The indie pop band Lost In Found broke up last year, but have come back to life this month to do a couple of shows. Though they used to play at established clubs like the Que, they were always the most fun at little venues and cafes, where they were relaxed, enjoying themselves, and interacting best with the crowd. I don't mean to belittle them as a band—quite the opposite, I loved the spontaneity and un-fakeness of their Wasted Time gig, and they got me thinking anew about live music.

One thought: is there any need to seek out something more, something bigger than a comfy neighborhood bar gig like this? Or, is this the ideal? Surrounded by friends and acquaintances, listening to good music, even if the players are unknown. People who write about music are often looking for the next big thing, and unearthing the next big thing boosts their ego. But what's the point? If the music is good and you have fun, what more is there to ask for? I sometimes daydream that that's the juke joint view of music.

Lost In Found


I was thinking these thoughts as I talked to Mike, the singer of Lost In Found. I told him this is a nice event, and I hope there would be more like it.

“Yeah, I'd like to do it again and again,” he said.

Then, a few seconds later:

“I'd like to do it once or twice more.”


“You can't re-create something,” Mike said.

That stuck in my mind, because I've felt that too. I become excited about a show because it feels like opening doors to a new world of unimagined music, to new possibilities, but in fact what's behind that perfect gig may have been a set of positive coincidences that will never quite come together in that way again.

That's true enough, and in line with my experiences, but the tough thing with that is, to then continue having elevating musical experiences you have to hope for new, beautiful surprises all the time. A challenge. Maybe it's possible though. My hope is that even when I'm a wobbly old geezer, I'll have shows like the Wasted Time gig to look forward to.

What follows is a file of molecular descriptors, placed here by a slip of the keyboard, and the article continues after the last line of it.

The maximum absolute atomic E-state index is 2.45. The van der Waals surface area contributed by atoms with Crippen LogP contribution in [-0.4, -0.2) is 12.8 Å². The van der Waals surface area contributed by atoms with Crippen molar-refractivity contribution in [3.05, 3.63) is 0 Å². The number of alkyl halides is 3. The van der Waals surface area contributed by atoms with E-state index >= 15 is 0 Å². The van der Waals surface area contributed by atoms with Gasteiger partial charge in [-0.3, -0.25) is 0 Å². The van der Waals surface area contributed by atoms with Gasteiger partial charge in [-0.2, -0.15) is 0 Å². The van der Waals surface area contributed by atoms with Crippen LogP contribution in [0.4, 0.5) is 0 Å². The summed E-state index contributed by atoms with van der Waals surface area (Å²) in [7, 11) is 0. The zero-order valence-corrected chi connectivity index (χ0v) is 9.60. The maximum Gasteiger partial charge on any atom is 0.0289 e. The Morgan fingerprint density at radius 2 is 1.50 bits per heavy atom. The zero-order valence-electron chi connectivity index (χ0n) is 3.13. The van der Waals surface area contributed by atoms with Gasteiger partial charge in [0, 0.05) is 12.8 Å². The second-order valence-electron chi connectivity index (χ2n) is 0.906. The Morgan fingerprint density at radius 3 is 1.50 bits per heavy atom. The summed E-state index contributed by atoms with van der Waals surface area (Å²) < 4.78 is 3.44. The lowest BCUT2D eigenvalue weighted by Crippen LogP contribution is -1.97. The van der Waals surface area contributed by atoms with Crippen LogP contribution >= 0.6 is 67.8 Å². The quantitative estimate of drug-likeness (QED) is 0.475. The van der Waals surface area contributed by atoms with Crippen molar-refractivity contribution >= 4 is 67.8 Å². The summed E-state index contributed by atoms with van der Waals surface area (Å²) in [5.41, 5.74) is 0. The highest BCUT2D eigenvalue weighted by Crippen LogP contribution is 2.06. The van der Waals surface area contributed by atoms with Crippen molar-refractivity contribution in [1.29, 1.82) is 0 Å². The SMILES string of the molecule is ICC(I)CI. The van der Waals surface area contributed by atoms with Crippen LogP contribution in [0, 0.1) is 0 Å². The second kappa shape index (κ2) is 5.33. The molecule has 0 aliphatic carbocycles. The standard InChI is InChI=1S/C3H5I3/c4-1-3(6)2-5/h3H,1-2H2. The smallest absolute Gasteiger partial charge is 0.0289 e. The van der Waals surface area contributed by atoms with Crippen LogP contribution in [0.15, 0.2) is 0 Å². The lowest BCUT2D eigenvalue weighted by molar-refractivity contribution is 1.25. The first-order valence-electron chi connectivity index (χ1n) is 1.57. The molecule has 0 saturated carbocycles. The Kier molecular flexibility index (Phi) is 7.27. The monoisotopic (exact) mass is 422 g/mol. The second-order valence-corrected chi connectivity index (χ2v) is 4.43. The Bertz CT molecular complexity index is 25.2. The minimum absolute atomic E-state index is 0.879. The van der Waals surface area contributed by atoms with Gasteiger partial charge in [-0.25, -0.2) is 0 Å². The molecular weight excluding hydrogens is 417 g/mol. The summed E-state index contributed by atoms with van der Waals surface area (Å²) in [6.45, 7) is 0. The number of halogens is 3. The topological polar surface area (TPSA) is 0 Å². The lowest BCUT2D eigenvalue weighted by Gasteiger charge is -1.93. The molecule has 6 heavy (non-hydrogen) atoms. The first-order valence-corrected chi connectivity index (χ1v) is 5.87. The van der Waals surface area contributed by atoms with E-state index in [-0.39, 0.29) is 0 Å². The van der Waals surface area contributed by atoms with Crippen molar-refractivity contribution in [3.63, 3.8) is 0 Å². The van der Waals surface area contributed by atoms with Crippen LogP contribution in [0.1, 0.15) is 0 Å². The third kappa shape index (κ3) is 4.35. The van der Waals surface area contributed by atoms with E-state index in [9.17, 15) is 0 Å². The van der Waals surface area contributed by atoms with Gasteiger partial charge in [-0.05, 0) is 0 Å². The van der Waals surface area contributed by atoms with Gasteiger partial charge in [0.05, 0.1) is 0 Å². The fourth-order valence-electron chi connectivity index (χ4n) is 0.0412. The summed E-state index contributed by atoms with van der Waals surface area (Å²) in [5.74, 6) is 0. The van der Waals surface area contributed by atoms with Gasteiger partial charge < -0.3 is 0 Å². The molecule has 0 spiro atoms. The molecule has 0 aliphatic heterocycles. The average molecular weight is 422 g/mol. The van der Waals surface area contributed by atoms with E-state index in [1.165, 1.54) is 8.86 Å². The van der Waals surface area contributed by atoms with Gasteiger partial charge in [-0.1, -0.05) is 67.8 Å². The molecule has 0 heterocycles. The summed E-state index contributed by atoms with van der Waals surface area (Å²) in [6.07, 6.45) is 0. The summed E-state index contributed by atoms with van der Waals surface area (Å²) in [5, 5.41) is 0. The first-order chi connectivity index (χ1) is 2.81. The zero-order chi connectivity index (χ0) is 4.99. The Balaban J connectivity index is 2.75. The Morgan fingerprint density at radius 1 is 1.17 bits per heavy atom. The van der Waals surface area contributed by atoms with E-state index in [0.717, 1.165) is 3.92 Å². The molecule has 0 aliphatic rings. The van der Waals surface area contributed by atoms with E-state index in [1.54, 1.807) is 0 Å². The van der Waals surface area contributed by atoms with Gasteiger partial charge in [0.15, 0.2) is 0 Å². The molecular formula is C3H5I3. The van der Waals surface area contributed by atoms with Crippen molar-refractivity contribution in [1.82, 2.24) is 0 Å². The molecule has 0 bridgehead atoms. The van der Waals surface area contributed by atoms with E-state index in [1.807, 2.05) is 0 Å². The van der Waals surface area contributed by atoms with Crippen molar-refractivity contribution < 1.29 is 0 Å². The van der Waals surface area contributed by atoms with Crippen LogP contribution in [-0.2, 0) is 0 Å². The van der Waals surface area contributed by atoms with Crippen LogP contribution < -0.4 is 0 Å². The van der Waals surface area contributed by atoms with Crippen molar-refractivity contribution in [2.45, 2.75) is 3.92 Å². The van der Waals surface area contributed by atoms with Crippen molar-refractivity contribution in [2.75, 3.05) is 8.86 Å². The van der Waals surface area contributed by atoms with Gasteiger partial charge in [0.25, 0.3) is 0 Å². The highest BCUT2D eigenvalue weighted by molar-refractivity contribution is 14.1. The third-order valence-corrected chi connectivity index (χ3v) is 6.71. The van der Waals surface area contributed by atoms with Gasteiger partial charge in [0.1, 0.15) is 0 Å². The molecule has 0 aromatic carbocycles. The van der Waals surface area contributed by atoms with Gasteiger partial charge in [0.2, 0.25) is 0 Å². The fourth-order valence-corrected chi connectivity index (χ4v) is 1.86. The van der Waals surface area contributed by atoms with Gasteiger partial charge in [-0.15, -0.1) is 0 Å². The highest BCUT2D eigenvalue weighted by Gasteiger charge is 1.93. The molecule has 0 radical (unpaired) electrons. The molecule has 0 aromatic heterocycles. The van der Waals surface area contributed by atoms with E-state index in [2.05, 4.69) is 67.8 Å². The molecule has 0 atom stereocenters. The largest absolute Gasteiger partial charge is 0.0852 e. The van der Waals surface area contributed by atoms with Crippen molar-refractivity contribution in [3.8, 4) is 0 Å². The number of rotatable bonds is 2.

Thursday, June 21, 2007

Vasallo Crab 75 & cruyff In the bedroom At Que

Vasallo Crab is evolving.

In the beginning they were two guitar pop guys who home-recorded a dreamy, mellow-out album called Flip Turn. Half a dozen years later, Vasallo Crab 75 are six people that move between pop and disco/funk, and are premier showmen. At Sunday's show, marking the release of their new mini-album Twelve Rays of Light, singer Daisuke Kudo brought about four trilby hats on stage, fussed big time about trying them all on during songs, tossed one into the audience, and, as the ensemble stopped playing he bowed deeply as he took off one of the hats, to reveal his skinhead.

Arm stretched, he held out the hat for a long, long, long time. Then, right at the moment he bent his arm back and plopped the pork pie back on to the parietal, guitar, bass, drums, keyboard all came back like an explosion. A scripted but still delicious moment. The crowd also went wild when violinist Kawabe-san ripped through a spiderweb-like Bach solo, as he always does, midway between a funky tune.

Having watched them for several years now and seeing them evolve, I got to thinking about the Stage, that magical space. The place that frightens even the most accomplished performers, from Elvis on down, and reduces them to nervous desperation before the show starts. The VC75 crew are ordinary guys in person, but they change when they shout out together in the dressing room and climb up to the stage. Does that space bring out something in them that is usually concealed? Or is it all an act? When I saw them the first few times, their performances were still rather shy, and I've heard people say they like that old, understated, guitar pop Vasallo more than the current crowd-pleasing, funk-infused version. I don't agree with that; they won't be going back to their old guitar pop roots, but they are creating something new instead, and I feel it's some of the most compelling live music being performed in Tokyo these days.